Roy Romanow’s one-note tune on health care

Posted on in Health Policy Context

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Jan 10, 2012.   National Post Editorial Board

Give Roy Romanow credit for one thing: consistency. For the past decade, the former Saskatchewan premier and head of the 2002 Royal Commission on health care has sung the same tune: The government health monopoly must be preserved at any cost.

Literally, any cost.

Mr. Romanow’s solution to whatever ails medicare — soaring costs, faltering health outcomes, slow uptake of new technologies and medications — is always the same: more federal money. Time and again, Mr. Romanow has stated that the monopoly public-payer system envisioned by those who favour a dogmatic reading of the Canada Health Act is the ideal around which all health policy should be focused.

Next week, the provincial premiers will convene a health-care summit in Victoria. By his own choice, Prime Minister Stephen Harper will not be there. (And given the way these meetings all turn into anti-Ottawa whine-fests, we don’t blame him.) Mr. Romanow is appalled by the PM’s hands-off approach. In an interview with Postmedia News, Mr. Romanow insisted that if the PM does not take an aggressive leadership role in talks about the future of medicare, public health care will weaken, private care will spread and the very fabric of our nation will be imperilled.

Reality check: Canada’s Constitution gives the federal government no role in setting health-care policy. None. For half a century, Ottawa has bought a place at the health-care table only by shipping billions annually to the provinces in the form of health transfers, and then slapping conditions on how the money is spent. In other words, the entire structure of the Canada Health Act — which leftists identify as one of the great pillars of our nation — is essentially based on extortion.

Then-prime minister Paul Martin bought a decade of relative health-care peace in 2004 by agreeing to give the provinces nearly $5-billion more each year through 2014. But with that agreement nearing its end, the old intergovernmental theatrics were beginning to boil once again in late 2011. So last month, federal Finance Minister Jim Flaherty told his provincial counterparts what Ottawa was prepared to pay them annually after the current funding agreement expires: From 2014 to 2017, Ottawa will continue to raise its annual contribution to provincial health budgets by 6%. Thereafter, yearly contributions will rise only by the rate of economic growth and the rise in inflation — currently about 4%. Yet in no year will the provinces receive a rise of less than 3%.

This seems eminently fair to us — generous, in fact — especially since the feds are demanding less say over provincial health policy in return for the extra money they will be shipping the provinces.

This approach is not something new. The reduction in federal demands in return for larger health transfers began in earnest under the Liberals, who averted their eyes from the expansion of private health clinics in the 2000s — especially in Montreal and Vancouver — despite their opposition to the very same type of clinics when they popped up in Alberta during the 1990s. When Mr. Martin signed his decade-long funding agreement with the premiers in 2004, the new money came with few new obligations for the provinces — something (the admirably non-partisan) Mr. Romanow complained about at the time.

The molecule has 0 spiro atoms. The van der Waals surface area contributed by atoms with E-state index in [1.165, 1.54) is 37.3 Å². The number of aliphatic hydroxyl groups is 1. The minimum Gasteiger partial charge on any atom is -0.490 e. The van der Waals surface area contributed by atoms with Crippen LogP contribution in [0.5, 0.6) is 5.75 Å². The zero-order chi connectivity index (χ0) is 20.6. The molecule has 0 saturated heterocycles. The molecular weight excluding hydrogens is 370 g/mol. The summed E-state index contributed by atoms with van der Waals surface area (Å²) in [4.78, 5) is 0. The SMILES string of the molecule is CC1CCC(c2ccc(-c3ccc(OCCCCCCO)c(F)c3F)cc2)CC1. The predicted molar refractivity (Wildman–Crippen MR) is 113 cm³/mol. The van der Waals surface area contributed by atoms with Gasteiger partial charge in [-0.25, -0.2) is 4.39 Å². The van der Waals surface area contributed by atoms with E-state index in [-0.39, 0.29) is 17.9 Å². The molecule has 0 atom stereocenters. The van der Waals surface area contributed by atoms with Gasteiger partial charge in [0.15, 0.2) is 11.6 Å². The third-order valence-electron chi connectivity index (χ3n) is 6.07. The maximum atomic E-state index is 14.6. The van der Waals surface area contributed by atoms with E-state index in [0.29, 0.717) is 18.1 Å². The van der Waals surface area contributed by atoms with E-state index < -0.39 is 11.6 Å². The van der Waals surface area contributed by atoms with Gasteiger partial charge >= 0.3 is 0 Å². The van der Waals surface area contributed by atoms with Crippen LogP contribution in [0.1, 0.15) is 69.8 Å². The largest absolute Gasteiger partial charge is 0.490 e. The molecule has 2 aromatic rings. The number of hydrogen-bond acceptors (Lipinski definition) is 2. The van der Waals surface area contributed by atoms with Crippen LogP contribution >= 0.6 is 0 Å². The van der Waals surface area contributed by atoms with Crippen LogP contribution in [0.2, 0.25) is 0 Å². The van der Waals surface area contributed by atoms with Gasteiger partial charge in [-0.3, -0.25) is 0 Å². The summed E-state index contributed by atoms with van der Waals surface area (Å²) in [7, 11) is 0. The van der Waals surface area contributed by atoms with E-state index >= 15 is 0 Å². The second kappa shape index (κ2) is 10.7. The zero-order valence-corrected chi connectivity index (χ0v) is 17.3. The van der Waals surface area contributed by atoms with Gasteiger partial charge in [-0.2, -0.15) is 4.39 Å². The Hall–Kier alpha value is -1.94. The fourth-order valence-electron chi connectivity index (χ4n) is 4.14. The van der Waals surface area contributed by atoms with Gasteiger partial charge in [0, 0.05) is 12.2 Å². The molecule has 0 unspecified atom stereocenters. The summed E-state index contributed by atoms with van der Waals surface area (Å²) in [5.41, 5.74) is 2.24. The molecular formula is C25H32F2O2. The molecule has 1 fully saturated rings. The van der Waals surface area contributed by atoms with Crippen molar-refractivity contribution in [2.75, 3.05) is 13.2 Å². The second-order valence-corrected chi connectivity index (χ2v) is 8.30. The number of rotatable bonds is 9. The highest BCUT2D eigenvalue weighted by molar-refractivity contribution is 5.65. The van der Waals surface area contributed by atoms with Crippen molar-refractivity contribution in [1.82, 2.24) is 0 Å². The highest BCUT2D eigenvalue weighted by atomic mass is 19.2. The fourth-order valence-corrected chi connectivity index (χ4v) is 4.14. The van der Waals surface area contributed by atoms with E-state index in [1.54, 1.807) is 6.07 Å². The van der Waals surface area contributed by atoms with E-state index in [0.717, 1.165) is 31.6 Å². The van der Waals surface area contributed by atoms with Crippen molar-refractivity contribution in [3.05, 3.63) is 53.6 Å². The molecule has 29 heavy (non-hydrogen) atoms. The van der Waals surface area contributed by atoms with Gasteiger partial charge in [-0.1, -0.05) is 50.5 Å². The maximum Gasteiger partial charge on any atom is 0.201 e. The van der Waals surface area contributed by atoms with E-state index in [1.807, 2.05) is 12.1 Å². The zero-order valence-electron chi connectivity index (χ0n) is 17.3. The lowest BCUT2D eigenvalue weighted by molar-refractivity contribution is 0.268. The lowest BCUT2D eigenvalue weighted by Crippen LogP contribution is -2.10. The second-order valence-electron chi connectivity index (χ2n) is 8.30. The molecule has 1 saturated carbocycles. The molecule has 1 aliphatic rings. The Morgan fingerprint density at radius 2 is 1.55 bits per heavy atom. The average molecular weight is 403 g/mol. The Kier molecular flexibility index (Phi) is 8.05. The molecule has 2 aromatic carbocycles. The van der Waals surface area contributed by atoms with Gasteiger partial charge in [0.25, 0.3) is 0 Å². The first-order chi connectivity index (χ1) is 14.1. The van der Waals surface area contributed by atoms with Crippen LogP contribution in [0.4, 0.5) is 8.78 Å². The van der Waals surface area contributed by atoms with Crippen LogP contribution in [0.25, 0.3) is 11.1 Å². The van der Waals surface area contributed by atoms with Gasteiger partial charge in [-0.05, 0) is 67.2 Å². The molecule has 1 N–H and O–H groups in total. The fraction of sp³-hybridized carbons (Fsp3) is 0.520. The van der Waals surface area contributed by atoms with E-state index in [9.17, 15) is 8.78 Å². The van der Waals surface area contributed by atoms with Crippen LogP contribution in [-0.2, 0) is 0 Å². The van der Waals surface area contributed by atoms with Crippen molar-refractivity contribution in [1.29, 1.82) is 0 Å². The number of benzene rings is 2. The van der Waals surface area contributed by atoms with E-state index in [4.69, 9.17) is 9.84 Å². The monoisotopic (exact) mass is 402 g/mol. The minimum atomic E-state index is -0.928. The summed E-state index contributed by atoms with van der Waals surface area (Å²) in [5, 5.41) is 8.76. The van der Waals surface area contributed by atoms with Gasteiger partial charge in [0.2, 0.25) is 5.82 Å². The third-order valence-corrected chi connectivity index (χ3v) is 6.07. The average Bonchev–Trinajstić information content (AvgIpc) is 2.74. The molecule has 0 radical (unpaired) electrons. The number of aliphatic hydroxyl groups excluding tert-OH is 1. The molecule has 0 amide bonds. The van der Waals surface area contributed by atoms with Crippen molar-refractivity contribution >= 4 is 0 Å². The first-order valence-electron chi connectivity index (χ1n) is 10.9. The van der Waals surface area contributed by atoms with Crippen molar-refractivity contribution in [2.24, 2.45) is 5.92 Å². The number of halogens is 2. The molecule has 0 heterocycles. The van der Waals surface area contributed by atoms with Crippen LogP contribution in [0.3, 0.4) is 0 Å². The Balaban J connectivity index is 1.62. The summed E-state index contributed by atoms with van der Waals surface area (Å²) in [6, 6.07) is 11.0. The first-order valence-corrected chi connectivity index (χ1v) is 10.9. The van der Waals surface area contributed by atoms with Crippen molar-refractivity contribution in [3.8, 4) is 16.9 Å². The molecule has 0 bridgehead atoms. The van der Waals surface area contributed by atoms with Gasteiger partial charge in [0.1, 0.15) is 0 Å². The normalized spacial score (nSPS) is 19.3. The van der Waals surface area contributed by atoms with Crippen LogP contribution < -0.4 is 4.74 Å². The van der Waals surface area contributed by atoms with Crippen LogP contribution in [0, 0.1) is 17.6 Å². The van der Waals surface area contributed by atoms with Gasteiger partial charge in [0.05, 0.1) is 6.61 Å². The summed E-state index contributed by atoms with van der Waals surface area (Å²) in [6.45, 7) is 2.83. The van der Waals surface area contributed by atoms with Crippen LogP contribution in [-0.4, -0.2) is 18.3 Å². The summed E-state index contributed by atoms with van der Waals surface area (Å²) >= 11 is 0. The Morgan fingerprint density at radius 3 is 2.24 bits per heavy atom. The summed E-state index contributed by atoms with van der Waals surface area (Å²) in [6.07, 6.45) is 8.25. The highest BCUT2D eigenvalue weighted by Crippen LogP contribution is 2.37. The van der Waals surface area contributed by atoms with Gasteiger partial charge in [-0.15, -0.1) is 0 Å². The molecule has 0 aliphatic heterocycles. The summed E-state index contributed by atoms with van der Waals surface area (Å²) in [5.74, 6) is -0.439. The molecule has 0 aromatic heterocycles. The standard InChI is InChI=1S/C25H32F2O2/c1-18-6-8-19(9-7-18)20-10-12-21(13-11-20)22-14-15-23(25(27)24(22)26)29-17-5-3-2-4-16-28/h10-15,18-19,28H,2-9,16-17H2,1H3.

But so what if the provinces don’t all offer identical services and delivery models? Let them devise blended public-private systems that work best for their residents or for their budgets — and let provincial governments live with the political consequences of those choices. How does that threaten “national unity”?

It is time for Canada — and particularly for Canadian politicians — to get beyond the notion of health care as national symbol. The universal, government-funded health monopoly has been faltering for decades. Since Mr. Martin increased the provinces’ health transfers, each province has increased the per capita amounts it spends on hospitals, clinics and health workers, but waiting lists have continued to grow. And international rating agencies, such as the Organization for Economic Development and Cooperation continue to rank Canada in the middle of the pack or below in health outcomes, such as survival rates from cancer and heart disease. That’s why people are going to private health clinics, despite their limited range of services.

This is not an argument for an “American-style” system: It should be remembered that every single European country permits private health insurance for those seeking better or faster treatment — even as those nations also provide a baseline of universal government-provided care.

The frozen-in-amber, don’t-change-a-thing attitude of Mr. Romanow is a relic of the 1990s. Canadian health consumers have moved on. And so should he.

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This entry was posted on Tuesday, January 10th, 2012 at 11:01 am and is filed under Health Policy Context. You can follow any responses to this entry through the RSS 2.0 feed. You can leave a response, or trackback from your own site.

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